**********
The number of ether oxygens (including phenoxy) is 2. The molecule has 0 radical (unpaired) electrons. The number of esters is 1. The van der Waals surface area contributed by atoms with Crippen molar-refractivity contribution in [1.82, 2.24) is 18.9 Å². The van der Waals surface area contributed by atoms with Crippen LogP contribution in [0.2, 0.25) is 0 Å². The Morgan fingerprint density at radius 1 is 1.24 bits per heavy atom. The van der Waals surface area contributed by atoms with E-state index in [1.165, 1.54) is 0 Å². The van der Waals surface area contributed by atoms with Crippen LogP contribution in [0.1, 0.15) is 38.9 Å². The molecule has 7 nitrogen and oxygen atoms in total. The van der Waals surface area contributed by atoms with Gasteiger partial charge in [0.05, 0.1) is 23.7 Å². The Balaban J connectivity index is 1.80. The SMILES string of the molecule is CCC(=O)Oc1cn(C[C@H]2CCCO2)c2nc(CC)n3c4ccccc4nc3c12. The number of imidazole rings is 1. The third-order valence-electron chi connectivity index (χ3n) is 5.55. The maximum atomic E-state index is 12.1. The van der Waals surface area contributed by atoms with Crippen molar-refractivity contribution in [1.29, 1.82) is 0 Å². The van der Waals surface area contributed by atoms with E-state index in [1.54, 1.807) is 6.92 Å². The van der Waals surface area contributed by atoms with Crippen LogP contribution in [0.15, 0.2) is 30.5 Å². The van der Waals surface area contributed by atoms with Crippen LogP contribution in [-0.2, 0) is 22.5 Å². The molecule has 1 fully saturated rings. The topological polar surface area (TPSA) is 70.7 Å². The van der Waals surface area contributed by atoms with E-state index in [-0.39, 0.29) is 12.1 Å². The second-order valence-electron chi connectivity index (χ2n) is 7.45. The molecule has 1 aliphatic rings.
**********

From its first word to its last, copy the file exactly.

The number of ether oxygens (including phenoxy) is 2. The molecule has 0 radical (unpaired) electrons. The number of esters is 1. The van der Waals surface area contributed by atoms with Crippen molar-refractivity contribution in [1.82, 2.24) is 18.9 Å². The van der Waals surface area contributed by atoms with Crippen LogP contribution in [0.2, 0.25) is 0 Å². The Morgan fingerprint density at radius 1 is 1.24 bits per heavy atom. The van der Waals surface area contributed by atoms with E-state index in [1.165, 1.54) is 0 Å². The van der Waals surface area contributed by atoms with Crippen LogP contribution in [0.1, 0.15) is 38.9 Å². The molecule has 7 nitrogen and oxygen atoms in total. The van der Waals surface area contributed by atoms with Gasteiger partial charge in [0.05, 0.1) is 23.7 Å². The Balaban J connectivity index is 1.80. The SMILES string of the molecule is CCC(=O)Oc1cn(C[C@H]2CCCO2)c2nc(CC)n3c4ccccc4nc3c12. The number of imidazole rings is 1. The third-order valence-electron chi connectivity index (χ3n) is 5.55. The maximum atomic E-state index is 12.1. The van der Waals surface area contributed by atoms with Crippen molar-refractivity contribution in [1.29, 1.82) is 0 Å². The van der Waals surface area contributed by atoms with E-state index in [1.54, 1.807) is 6.92 Å². The van der Waals surface area contributed by atoms with Crippen LogP contribution in [0.15, 0.2) is 30.5 Å². The van der Waals surface area contributed by atoms with Crippen LogP contribution in [-0.2, 0) is 22.5 Å². The molecule has 1 fully saturated rings. The topological polar surface area (TPSA) is 70.7 Å². The van der Waals surface area contributed by atoms with E-state index in [-0.39, 0.29) is 12.1 Å². The second-order valence-electron chi connectivity index (χ2n) is 7.45. The molecule has 1 aliphatic rings.